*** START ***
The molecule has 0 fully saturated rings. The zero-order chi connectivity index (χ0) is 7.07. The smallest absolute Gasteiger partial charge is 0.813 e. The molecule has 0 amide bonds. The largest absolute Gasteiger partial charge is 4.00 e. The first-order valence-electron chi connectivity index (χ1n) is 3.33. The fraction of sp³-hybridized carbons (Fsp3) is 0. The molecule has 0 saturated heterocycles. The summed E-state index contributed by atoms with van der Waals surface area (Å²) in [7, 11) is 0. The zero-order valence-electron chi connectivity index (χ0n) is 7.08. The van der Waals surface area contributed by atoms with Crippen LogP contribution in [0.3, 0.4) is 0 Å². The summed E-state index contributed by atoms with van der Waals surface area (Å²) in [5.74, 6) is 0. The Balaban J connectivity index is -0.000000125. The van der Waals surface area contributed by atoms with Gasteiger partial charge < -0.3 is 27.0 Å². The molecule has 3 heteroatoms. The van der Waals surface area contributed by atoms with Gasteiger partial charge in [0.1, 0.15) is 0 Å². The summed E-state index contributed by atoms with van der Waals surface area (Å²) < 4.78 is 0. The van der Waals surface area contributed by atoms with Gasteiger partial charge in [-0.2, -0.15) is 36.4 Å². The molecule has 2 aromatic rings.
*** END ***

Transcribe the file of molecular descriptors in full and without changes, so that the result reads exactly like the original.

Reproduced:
The molecule has 0 fully saturated rings. The zero-order chi connectivity index (χ0) is 7.07. The smallest absolute Gasteiger partial charge is 0.813 e. The molecule has 0 amide bonds. The largest absolute Gasteiger partial charge is 4.00 e. The first-order valence-electron chi connectivity index (χ1n) is 3.33. The fraction of sp³-hybridized carbons (Fsp3) is 0. The molecule has 0 saturated heterocycles. The summed E-state index contributed by atoms with van der Waals surface area (Å²) in [7, 11) is 0. The zero-order valence-electron chi connectivity index (χ0n) is 7.08. The van der Waals surface area contributed by atoms with Crippen LogP contribution in [0.3, 0.4) is 0 Å². The summed E-state index contributed by atoms with van der Waals surface area (Å²) in [5.74, 6) is 0. The Balaban J connectivity index is -0.000000125. The van der Waals surface area contributed by atoms with Gasteiger partial charge < -0.3 is 27.0 Å². The molecule has 3 heteroatoms. The van der Waals surface area contributed by atoms with Gasteiger partial charge in [0.1, 0.15) is 0 Å². The summed E-state index contributed by atoms with van der Waals surface area (Å²) < 4.78 is 0. The van der Waals surface area contributed by atoms with Gasteiger partial charge in [-0.2, -0.15) is 36.4 Å². The molecule has 2 aromatic rings.